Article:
Dr Maria Reeves in on a mission to make medical care more affordable for the masses. The Colombian-born skin cancer specialist has recently opened the Claris Clinic on the North Shore, and is offering skin checks for as little as a visit to the GP – just $50, forever.
“There is so much misunderstanding around skin cancer,” says the doctor. “I believe in educating, to empower people with the knowledge of prevention. We wash our hands and clean our teeth every day, applying sun lotion must become as much a natural part of our daily routines.”
Her words carry even more force following the recent revelation New Zealand’s now the world’s skin cancer capital. According to a study published in the Journal of Investigative Dermatology, rates of melanoma nearly doubled between 1982 and 2011. The following year, says the Cancer Society, it killed 486 Kiwis. Skin cancer accounts for a tenth of all cancer cases, the equivalent of 51 per 100,000 New Zealanders (twice the rate of the UK, and above Australia’s peak of 49 per 100,000 in 2005), but mercifully that number is expected to fall in coming years. Not that that’s any cause for complacency.
“Right now, the incidents in New Zealand are increasing because we are catching the the last few decades of irresponsible sun exposure,” Maria says, “the days when people would sit in the sun with baby oil on their skin because they didn’t know any better. Over the next 20 years melanoma rates should drop significantly and future generations may not even experience them at all. That is why it is so important to educate people.”
Maria’s passion is palpable and the welcoming environment of her clinic mirrors her personal warmth. “Since I was younger, I’ve always been drawn to help others,” she tells me. While training as a first assistant surgeon in Colombia, Maria met her future husband, Andrew, who was visiting the country from the UK on a year out. (“His father worked for British Petroleum and he was taking a gap year to travel. I became his protector because many ex-pats were targets for kidnappers at that time in Colombia.”) Maria later joined him in England where she volunteered at a hospital, leading her to further pursue her career in medicine. In 2006, they had a daughter, Elena, and a couple of years later Andrew was offered a once-in-a-lifetime career opportunity in engineering in New Zealand. It’s a far cry since the days of helping out on her father’s Colombian coffee plantation as a young girl.
The layout of her Claris Clinic is comparable to a spa (there is actually an adjoining health spa too), and all procedures, including surgeries, are conducted in the high-tech theatres on-site. Maria’s team includes a general surgeon and surgical oncologist along with a plastic and reconstructive surgeon and she also has access to a network of international skin specialists.
“There are so much misinformation out there,” she says. “Both depth (Breslow) and lateral spread (Clark) are significant. Once it reaches the blood vessels, or, even worse, the arteries, that is when it becomes very dangerous. And we’re talking lengths of less than a millimetre.” It is often changes to the skin’s surface which warn of what’s going on beneath: “Melanomas have shapes. There is one that I refer to as the angel of death because you can see the shapes of its wings.”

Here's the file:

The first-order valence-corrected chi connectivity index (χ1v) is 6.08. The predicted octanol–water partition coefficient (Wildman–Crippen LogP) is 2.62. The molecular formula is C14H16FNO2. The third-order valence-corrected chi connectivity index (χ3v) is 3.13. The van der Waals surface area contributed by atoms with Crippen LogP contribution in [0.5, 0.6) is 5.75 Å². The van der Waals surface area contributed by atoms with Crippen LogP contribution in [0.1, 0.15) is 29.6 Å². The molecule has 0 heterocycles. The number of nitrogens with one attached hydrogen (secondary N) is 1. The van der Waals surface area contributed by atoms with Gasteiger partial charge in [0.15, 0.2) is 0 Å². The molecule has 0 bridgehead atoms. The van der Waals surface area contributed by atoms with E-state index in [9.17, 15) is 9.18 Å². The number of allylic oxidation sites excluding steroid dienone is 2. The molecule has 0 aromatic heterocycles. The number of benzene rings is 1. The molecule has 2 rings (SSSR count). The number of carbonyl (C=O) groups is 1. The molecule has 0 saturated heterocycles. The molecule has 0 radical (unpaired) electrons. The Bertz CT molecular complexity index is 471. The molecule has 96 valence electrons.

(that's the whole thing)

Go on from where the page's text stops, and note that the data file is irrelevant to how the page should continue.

Early detection is vital, though prevention is, of course, better. Maria has teamed up with the makers of the SkinVission app which photographs and analyses moles in order to recommend whether or not they should be checked out by a specialist.
“People believe you can only have melanomas on areas of the body which are in contact with the sun,” the doctor says, “but you can have them anywhere. This is why I am so passionate about education and early detection and why I believe we need to help everyone have access to affordable health care.”
Skin Cancer at a Glance
There are three common types of skin cancer: melanoma is the most serious, accounting for more than two-thirds of skin cancer deaths; squamous cell carcinoma is easily treatable, but fatal if ignored; while basal cell carcinoma is the most common and least harmful, but may still require surgery.
Those most prone to skin cancer include people with fair skin, people with red hair, those who have used sunbeds from a young age or who were burnt badly as a child and those with a history of melanoma in the family. But most importantly, anyone is a potential victim.
New Zealanders are so at risk because of low ozone levels, our love of the outdoors and high levels of UV radiation, especially during the summer months. Many Kiwis are also fair-skinned.
According to the Cancer Society, more than 90% of all cases are attributed to overexposure to the sun. Seek shade whenever possible and always wear protective clothing, a hat and sunglasses. Make the application of sunscreen part of your daily routine.
Words: Jamie Christian Desplaces